Press release 2009
Spatial information adds hundreds of millions to NZ economy
Innovative use of spatial information pumped more than $1 billion into the New Zealand economy in 2008 - and better access to data could see that figure soar, according to a report into the value of spatial information.
Spatial information is data that is linked to a geographic location. It has thousands of applications, making it possible to do things like use maps on mobile phones or send emergency services to the right addresses.
The report outlines that use of spatial information added at least $1.2 billion to the economy last year through productivity gains, largely as a result of the increasing adoption of modern spatial information technologies since 1995.
Wider and better use of spatial information could lead to even greater productivity, adding another $500 million to the economy.
"We've always believed that spatial information contributes significantly to the economy, now we have credible data to back that up," Maurice Williamson said. "One of the main challenges is to free up access to data, so that greater productivity gains are realised."
Providing better access to data will encourage innovation, as users find new ways of translating spatial information to solve problems and develop new products, Mr Williamson said.
"Industry and the government sector must work together to realise the benefits of more open access and standardised data, so that the economy can grow further."
The report recommends New Zealand develops a national spatial data infrastructure, a step that appeals to the Government, Mr Williamson said.
"Government has already signalled that spatial data infrastructure is a priority area. For the good of the economy, now is the right time to knock away the remaining barriers to more widespread adoption of spatial information."
In 2008, the use and re-use of spatial information is estimated to have added $1.2 billion in productivity-related benefits to the New Zealand economy. This value is the result of increasing adoption of modern spatial information technologies over the period 1995-2008, and is equivalent to slightly more than 0.6 per cent of GDP or GNP in 2008.
Other (non-productivity) benefits linked to the increasing use of spatial information are probably worth a multiple of this. Uncertainties around the likelihoods of future events and valuation methodologies limit the ability to express such benefits in dollar terms; however, non-productivity benefits are nevertheless important to policy and decision making.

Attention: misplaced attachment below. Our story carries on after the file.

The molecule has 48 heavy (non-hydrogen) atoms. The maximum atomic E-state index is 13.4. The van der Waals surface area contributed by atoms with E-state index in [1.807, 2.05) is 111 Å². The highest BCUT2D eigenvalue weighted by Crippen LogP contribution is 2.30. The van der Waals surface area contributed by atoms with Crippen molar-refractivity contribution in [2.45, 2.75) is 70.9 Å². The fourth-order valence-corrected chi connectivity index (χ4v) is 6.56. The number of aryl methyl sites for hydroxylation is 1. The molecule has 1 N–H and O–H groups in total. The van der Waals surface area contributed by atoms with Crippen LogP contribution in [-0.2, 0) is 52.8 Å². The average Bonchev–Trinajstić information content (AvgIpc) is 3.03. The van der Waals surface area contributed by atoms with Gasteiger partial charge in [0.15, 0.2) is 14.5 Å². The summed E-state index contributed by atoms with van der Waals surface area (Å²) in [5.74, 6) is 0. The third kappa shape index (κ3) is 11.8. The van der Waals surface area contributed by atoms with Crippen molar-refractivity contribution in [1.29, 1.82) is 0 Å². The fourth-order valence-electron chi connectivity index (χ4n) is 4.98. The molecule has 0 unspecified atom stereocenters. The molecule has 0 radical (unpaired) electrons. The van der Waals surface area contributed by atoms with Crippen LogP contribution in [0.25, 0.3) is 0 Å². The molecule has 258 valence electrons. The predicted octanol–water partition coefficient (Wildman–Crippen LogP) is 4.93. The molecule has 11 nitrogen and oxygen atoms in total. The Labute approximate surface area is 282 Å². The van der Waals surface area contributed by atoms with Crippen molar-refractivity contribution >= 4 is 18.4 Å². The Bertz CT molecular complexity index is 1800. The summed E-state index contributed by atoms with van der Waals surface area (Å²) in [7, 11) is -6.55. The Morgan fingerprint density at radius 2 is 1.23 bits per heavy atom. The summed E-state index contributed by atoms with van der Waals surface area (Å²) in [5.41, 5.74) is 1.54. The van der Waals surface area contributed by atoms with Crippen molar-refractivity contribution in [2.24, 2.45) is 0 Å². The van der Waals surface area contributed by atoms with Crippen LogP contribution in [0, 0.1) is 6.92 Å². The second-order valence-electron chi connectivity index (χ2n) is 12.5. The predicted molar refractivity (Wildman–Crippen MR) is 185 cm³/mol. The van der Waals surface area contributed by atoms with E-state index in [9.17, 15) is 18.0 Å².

Examples of the use of modern spatial information technology can be found in all sectors of New Zealand’s economy. There is tremendous potential for further benefits to be realised, but the timing and likely degree of future impact is difficult to assess because the technology and applications continue to evolve rapidly, and because policies may also shift.
A range of barriers to the adoption of spatial information have constrained uptake and limited the ability to reap additional benefits in New Zealand. Past and current barriers notably include problems in accessing data, inconsistency in data standards, and a general lack of skills and knowledge relating to modern spatial information technology.
Had key barriers been removed it is estimated that New Zealand could have benefited from an additional $481 million in productivity-related benefits in 2008, generating at least $100 million in government revenue. This ‘cost’ of the presence of barriers will rise with each year that passes, as the nation’s capacity to adopt is increasing continually and pent-up demand is growing.
A government intervention representing the best ‘value-for-money’ for New Zealand in the short term, which can be implemented at relatively low cost and which has the potential to generate benefits quickly is the release of basic spatial data held by government (i.e., enabling access at marginal cost, which would be zero in instances where it is made available over the Internet).
This would be a logical first step to develop New Zealand’s spatial data infrastructure (SDI). A broader intervention securing an effective SDI would lead to the highest benefits overall to New Zealand. This report estimates the benefit-to-cost (BCR) ratio of such an intervention to be at least 5:1 where it is costed at $100 million and only one year of benefits is counted.